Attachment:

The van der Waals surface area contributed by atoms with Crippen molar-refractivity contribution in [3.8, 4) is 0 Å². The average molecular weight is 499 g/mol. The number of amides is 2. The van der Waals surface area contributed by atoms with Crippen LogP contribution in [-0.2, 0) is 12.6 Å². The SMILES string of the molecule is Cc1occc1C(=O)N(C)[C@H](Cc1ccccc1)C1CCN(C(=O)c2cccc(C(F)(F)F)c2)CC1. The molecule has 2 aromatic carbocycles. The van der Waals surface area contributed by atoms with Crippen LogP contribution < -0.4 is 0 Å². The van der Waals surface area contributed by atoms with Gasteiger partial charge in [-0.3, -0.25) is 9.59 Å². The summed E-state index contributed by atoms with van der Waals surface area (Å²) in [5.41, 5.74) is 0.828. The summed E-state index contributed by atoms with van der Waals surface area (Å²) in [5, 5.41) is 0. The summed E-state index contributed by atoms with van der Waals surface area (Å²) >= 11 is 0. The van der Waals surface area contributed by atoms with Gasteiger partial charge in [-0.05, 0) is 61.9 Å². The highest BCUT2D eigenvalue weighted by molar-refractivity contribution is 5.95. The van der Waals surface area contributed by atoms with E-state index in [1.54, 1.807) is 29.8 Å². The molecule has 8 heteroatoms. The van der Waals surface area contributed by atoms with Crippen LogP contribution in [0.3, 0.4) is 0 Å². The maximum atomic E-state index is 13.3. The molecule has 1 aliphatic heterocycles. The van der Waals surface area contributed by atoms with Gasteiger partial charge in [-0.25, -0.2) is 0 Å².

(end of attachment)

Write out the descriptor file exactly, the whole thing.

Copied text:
The van der Waals surface area contributed by atoms with Crippen molar-refractivity contribution in [3.8, 4) is 0 Å². The average molecular weight is 499 g/mol. The number of amides is 2. The van der Waals surface area contributed by atoms with Crippen LogP contribution in [-0.2, 0) is 12.6 Å². The SMILES string of the molecule is Cc1occc1C(=O)N(C)[C@H](Cc1ccccc1)C1CCN(C(=O)c2cccc(C(F)(F)F)c2)CC1. The molecule has 2 aromatic carbocycles. The van der Waals surface area contributed by atoms with Crippen LogP contribution < -0.4 is 0 Å². The van der Waals surface area contributed by atoms with Gasteiger partial charge in [-0.3, -0.25) is 9.59 Å². The summed E-state index contributed by atoms with van der Waals surface area (Å²) in [5.41, 5.74) is 0.828. The summed E-state index contributed by atoms with van der Waals surface area (Å²) in [5, 5.41) is 0. The summed E-state index contributed by atoms with van der Waals surface area (Å²) >= 11 is 0. The van der Waals surface area contributed by atoms with Gasteiger partial charge in [-0.05, 0) is 61.9 Å². The highest BCUT2D eigenvalue weighted by molar-refractivity contribution is 5.95. The van der Waals surface area contributed by atoms with E-state index in [1.54, 1.807) is 29.8 Å². The molecule has 8 heteroatoms. The van der Waals surface area contributed by atoms with Crippen LogP contribution in [0.3, 0.4) is 0 Å². The maximum atomic E-state index is 13.3. The molecule has 1 aliphatic heterocycles. The van der Waals surface area contributed by atoms with Gasteiger partial charge in [-0.25, -0.2) is 0 Å².